Science Technology Engineering and Mathematics, also known as STEM, are fields that already dominate our daily lives and will be crucial in the future as technological advancement continues to accelerate and touch all aspects of our lives. Not surprisingly, the U.S. Department of Commerce states that STEM-related jobs are growing at a rate of 17% a year. With this backdrop, STEM education, which improves critical and problem-solving skills, will become more and more important.
On November 30, HNMCS Robotics brought the school community together to participate in STEM Day, a fun, engaging, creative, and practical opportunity to take part in STEM-related activities (e.g. creating a light up Christmas card as shown above) designed to demonstrate what STEM can mean outside the classroom. The day was a huge success, as students shared their discoveries and gained a newfound interest in STEM.
Girls in STEM at McMaster University
On Saturday December 8, FRC Team 1360, Orbit Robotics and FRC Team 7659, HNMCS Robotics hosted Girls in STEM Day at McMaster University. The day was intended to promote girls’ awareness and understanding of engineering as a possible career path. Students met McMaster Engineering students to learn about the engineering program and heard graduate students talk about pathway changes in programs. One graduate switched from biology to electrical engineering and is currently working, making electric vehicles.
The girls also toured the McMaster Automotive Resource Centre, where they learned about the vehicles designed by McMaster teams: EcoCar, Baja off-road vehicle; formula cars. For example, the EcoCar team is made up of 60 undergraduate students who work on a four-year project. They girls also met the manager of the Baja team, which works on a one-year project to build a $45,000 off road vehicle. The day ended with the girls applying the theory of reinforcements and composite materials to a sandcastle design challenge.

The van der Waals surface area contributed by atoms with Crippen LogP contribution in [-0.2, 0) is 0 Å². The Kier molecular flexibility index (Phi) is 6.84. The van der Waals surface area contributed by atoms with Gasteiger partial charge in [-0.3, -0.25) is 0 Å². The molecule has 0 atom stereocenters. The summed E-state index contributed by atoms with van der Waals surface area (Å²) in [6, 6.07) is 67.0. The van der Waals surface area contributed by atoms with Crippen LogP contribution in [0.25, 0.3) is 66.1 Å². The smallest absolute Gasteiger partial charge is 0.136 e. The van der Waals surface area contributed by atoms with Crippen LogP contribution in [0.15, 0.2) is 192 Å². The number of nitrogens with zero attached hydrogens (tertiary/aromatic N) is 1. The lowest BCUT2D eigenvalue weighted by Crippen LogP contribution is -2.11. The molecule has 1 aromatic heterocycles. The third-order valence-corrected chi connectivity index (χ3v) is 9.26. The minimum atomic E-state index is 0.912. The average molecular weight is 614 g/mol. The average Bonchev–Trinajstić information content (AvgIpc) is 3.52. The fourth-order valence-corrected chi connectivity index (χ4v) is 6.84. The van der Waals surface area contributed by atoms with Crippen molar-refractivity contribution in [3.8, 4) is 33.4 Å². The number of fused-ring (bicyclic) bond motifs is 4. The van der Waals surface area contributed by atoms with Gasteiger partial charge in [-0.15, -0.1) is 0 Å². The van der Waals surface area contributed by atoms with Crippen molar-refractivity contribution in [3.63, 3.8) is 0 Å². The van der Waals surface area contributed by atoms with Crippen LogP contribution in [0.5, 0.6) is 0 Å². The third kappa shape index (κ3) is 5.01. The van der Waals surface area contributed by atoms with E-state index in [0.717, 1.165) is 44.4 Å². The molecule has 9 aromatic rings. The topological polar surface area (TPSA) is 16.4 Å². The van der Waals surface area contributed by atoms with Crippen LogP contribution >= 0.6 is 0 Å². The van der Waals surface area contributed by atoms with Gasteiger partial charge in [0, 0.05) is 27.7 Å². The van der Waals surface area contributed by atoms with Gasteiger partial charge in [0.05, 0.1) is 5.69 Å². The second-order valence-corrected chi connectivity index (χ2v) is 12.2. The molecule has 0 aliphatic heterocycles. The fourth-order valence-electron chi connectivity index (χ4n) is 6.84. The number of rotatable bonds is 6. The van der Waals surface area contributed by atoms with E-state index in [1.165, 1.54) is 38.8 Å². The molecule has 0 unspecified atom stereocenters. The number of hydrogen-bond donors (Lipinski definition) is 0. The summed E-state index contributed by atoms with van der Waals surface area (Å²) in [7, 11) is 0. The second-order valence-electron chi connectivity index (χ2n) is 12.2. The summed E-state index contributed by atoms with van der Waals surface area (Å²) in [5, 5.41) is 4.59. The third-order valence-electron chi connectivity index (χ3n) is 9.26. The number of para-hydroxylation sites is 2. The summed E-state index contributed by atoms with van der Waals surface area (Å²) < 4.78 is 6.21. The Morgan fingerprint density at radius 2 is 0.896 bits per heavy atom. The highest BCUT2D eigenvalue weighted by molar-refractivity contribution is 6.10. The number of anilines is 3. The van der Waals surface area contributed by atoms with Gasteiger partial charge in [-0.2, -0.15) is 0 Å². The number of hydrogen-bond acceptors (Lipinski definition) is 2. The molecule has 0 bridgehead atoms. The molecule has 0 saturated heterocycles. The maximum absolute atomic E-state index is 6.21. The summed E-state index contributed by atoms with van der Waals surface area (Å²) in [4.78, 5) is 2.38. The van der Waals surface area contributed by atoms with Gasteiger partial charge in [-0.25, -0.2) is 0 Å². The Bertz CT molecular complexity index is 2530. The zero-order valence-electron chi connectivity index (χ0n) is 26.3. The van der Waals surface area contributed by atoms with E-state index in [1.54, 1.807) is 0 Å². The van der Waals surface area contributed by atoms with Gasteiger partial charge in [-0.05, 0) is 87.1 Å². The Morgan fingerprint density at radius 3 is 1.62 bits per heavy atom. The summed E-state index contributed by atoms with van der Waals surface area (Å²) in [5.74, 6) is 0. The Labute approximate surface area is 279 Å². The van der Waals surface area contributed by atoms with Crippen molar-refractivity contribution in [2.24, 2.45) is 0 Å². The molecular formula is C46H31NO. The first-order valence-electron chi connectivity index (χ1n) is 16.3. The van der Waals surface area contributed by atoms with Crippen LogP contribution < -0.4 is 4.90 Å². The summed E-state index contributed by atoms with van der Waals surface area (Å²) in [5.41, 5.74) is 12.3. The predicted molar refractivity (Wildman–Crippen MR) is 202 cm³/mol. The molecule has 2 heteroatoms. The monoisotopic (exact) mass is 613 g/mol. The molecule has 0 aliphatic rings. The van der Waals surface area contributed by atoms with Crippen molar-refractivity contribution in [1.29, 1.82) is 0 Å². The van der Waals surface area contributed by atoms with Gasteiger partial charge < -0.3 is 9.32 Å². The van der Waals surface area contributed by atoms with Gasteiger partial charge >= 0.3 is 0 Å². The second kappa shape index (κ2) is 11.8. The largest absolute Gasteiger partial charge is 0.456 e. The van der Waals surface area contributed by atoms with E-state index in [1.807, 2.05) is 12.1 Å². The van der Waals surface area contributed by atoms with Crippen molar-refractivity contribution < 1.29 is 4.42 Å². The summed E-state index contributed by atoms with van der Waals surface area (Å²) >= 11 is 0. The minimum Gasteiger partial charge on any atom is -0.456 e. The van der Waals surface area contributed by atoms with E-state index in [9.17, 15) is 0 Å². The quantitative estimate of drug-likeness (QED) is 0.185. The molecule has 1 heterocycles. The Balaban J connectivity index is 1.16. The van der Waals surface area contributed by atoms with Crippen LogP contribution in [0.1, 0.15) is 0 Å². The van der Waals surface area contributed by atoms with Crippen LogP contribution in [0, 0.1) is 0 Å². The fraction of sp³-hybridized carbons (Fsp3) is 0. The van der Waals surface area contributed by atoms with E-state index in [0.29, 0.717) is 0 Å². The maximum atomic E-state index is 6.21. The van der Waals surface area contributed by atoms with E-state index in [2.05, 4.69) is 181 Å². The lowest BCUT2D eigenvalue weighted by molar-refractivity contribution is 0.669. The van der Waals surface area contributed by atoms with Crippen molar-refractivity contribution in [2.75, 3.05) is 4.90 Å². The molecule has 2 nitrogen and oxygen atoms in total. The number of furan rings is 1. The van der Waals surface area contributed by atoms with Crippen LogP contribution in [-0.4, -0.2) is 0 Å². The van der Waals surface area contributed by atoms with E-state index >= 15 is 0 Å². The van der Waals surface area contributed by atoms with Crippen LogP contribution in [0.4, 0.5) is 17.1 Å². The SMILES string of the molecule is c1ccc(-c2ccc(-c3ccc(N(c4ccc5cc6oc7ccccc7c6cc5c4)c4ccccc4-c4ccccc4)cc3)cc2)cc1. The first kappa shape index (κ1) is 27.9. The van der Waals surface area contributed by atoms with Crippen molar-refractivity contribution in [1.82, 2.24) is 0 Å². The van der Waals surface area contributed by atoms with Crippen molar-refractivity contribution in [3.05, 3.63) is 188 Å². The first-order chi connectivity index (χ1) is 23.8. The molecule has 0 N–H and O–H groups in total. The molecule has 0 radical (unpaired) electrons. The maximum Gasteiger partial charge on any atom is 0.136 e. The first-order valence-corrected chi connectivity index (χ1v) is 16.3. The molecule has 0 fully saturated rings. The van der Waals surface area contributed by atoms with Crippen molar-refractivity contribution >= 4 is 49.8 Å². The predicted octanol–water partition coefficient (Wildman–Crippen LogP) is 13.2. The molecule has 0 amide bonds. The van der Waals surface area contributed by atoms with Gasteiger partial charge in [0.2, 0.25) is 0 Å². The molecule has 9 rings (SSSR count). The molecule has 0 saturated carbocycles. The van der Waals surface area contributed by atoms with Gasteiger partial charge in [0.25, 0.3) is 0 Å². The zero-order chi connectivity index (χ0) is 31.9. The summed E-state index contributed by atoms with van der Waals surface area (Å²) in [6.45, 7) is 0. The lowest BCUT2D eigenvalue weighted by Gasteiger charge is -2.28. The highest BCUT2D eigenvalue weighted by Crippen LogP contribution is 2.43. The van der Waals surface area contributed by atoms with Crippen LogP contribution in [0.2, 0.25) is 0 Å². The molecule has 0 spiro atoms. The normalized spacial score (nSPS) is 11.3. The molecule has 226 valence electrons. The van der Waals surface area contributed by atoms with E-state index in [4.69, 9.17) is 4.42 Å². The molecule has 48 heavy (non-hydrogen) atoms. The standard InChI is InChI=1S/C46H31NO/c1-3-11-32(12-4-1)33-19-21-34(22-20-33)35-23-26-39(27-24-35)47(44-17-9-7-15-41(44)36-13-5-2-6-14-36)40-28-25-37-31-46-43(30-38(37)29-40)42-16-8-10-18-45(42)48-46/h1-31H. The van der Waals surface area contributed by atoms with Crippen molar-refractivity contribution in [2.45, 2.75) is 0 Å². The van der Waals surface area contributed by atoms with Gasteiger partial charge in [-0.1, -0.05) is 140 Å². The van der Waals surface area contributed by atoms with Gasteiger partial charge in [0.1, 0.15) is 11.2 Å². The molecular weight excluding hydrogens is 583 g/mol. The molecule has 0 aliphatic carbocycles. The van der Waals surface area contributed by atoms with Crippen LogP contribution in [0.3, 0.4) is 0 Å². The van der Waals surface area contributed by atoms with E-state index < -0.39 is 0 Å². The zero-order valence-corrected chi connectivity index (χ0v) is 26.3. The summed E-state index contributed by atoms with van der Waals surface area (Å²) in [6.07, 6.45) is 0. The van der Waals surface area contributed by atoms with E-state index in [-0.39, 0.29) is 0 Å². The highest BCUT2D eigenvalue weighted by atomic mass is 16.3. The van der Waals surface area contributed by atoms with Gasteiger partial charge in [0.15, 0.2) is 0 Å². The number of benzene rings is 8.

Computer Science Education Week - Including The Hour of Code
The Hour of Code™ started as a one-hour introduction to computer science, designed to demystify "code", to show that anybody can learn the basics, and to broaden participation in the field of computer science. It has since become a worldwide effort to celebrate computer science, starting with 1-hour coding activities but expanding to all sorts of community efforts. Since its inception in 2014, the Hour of Code™ has reached tens of millions of students in 180+ countries.
HNMCS has participated since day one and now has computer studies and computer science electives for students in grades 10, 11 and 12.
AMGEN recognizes Euginia Nicoletti as ABE Pioneer
One year ago, Ms. Euginia Nicoletti was instrumental in introducing the Amgen Biotech Experience (ABE) to Canada. Ms. Nicoletti was the first teacher in the country to offer students the ABE’s real-world, hands-on biotechnology labs in her classroom, helping transform students’ understanding of science.
Since then, 330 students have participated in the ABE across Ontario. In fact, the program is on track to reach an additional 980 students in the 2018-2019 year in 28 schools across seven Ontario school boards, for a total of 1,310 students. Read more here and here.